The traditional approach to building applications has focused on the monolith–having all deployable parts of the app contained within that single app. This has its downsides: the larger the app, the harder it is to quickly address new problems and add new features. A microservices-based approach to building apps helps solve these issues and boost development and response.
Microservices is an architecture and an approach to writing software where applications are broken down into their smallest components, independent from each other. Instead of a traditional, monolithic, approach to apps–where everything built into a single piece–microservices are all separated and work together to accomplish the same tasks. Each of these components, or processes, are the microservices. This approach to software development values granularity, being lightweight, and the ability to share similar process across multiple apps.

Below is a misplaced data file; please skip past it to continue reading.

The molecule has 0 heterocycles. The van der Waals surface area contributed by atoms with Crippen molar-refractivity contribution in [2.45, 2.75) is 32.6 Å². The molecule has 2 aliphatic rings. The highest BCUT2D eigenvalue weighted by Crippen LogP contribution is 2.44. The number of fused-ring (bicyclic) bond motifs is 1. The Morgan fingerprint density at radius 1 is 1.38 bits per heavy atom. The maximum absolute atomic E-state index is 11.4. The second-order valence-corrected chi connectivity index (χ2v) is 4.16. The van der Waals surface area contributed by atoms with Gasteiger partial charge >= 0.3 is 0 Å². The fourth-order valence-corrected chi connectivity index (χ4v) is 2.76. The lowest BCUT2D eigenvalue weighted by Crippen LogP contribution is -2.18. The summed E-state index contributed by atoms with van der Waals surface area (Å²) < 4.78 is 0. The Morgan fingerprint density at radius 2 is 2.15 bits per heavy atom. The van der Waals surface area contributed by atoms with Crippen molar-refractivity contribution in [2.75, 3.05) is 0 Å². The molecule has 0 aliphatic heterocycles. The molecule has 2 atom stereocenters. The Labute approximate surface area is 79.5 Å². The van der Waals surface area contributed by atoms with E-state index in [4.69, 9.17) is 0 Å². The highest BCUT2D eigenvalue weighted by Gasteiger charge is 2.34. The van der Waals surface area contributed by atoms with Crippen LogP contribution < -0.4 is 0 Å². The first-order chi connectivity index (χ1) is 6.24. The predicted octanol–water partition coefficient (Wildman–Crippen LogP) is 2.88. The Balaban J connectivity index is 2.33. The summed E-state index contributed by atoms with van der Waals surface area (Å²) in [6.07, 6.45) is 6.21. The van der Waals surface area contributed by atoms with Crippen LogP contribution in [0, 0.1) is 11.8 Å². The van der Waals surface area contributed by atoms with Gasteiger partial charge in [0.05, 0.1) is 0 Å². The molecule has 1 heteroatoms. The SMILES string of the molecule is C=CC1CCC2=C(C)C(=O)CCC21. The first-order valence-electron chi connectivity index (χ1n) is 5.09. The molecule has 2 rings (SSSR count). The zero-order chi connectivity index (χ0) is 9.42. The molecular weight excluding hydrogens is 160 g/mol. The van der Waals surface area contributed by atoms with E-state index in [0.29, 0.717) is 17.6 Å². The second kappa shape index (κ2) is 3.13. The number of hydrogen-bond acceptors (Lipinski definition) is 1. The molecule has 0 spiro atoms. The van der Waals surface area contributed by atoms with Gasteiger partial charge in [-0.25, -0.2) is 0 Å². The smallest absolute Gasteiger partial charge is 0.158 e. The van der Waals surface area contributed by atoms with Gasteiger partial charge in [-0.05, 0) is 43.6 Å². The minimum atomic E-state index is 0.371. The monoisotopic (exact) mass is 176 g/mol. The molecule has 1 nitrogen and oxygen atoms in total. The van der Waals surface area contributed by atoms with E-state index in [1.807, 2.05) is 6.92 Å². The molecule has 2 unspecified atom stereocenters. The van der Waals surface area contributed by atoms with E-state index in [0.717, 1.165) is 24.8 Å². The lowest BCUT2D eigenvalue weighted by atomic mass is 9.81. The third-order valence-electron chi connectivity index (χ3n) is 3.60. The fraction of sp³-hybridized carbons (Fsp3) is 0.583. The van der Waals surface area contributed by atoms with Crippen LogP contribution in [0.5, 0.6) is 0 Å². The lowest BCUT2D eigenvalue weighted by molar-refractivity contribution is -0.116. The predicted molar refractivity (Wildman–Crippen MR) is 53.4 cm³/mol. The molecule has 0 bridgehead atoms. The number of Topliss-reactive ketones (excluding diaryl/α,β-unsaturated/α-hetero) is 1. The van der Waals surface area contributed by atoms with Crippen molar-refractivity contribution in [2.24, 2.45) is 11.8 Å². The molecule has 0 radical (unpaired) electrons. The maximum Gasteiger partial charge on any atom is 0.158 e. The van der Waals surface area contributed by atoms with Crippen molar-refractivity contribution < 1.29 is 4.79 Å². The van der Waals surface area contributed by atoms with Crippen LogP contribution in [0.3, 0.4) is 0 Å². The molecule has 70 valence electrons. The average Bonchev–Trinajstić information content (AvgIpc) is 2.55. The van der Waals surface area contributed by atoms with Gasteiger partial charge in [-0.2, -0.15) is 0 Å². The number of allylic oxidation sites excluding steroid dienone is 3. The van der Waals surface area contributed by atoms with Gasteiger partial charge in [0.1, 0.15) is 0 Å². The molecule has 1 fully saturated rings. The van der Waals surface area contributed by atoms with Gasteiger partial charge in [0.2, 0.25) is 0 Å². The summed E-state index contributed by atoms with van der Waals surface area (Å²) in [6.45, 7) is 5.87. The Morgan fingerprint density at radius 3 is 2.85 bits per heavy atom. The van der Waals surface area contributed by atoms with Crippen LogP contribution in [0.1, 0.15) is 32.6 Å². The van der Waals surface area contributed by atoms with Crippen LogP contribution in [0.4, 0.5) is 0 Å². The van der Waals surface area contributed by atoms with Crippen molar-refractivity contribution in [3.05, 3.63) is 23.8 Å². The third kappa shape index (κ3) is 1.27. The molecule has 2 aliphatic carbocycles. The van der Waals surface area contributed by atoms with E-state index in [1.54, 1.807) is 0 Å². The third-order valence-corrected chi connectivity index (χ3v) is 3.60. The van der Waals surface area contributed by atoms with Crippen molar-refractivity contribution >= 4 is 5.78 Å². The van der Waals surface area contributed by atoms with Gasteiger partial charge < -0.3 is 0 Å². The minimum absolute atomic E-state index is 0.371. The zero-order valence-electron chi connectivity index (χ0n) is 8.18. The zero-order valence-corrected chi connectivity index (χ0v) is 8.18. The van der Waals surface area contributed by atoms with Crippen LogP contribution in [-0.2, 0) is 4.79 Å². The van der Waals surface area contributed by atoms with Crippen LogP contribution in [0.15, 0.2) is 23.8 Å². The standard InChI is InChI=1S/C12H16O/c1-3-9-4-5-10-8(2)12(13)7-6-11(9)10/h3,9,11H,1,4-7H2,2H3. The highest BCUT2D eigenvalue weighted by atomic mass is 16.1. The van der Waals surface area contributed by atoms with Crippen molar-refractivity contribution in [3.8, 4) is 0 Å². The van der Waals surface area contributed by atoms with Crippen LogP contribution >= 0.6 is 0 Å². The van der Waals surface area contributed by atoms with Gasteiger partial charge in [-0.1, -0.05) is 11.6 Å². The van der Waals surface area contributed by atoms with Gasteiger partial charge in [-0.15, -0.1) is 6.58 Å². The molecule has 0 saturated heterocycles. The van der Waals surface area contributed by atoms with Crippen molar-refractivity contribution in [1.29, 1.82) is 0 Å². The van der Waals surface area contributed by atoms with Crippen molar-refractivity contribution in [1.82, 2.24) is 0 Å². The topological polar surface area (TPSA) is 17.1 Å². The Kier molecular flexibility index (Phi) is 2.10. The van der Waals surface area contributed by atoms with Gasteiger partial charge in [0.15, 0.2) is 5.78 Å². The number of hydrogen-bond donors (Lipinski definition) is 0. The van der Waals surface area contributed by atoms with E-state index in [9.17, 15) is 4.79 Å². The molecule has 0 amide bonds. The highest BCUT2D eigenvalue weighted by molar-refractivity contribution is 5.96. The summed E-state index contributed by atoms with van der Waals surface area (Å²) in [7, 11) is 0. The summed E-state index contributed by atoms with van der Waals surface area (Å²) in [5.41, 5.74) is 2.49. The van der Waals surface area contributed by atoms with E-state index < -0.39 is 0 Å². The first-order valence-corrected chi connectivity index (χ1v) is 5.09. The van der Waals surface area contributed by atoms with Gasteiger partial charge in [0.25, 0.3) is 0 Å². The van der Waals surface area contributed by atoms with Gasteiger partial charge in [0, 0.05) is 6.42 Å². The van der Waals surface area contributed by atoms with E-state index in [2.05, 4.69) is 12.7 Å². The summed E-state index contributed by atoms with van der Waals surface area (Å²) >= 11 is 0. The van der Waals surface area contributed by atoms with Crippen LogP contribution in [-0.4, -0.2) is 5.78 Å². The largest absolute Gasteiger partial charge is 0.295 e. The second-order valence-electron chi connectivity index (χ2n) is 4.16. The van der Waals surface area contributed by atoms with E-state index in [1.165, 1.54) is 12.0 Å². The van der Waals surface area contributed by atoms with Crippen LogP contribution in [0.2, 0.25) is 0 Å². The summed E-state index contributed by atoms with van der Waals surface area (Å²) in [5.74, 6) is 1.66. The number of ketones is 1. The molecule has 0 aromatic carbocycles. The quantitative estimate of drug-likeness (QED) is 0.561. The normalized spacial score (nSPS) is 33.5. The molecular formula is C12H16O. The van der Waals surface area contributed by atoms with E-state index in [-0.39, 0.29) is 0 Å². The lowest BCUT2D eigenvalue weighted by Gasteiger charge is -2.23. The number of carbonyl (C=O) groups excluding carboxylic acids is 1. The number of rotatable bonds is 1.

But the bigger question here is why you'd want to use a microservices-based infrastructure. The goal is, simply put, to deliver quality software–faster. Using microservices is a means to that end, but there are other considerations to be aware of. Breaking your apps into microservices isn’t enough, you've got to manage them, orchestrate them, and deal with the data they create and modify.
Microservices let your business react faster by making it much easier to develop and adapt your apps faster to meet demands. This approach to software design and architecture allows your business to get out of the multiyear “death march” that is traditional software development. Now, different parts of your development team can work concurrently on your products, in an agile manner, and deliver value to your customers immediately.
Learn the basic ideas behind microservices and the pros and cons of using them.
Linux containers are, well, the best container for microservices. Containers give your microservice-based apps the best environment to run in. Containers give you more freedom and confidence, from development to production, since they include a lightweight runtime environment for your application. They also make fine-grained execution, isolation, and security possible. This lets you take better advantage of hardware and easily orchestrate services, including storage, networking, and security.
Keep exploring microservices
Microservices: An improved architecture design
Building microservices with Red Hat JBoss EAP
Microservices vs. service oriented architectures
An Incremental Path to Microservices
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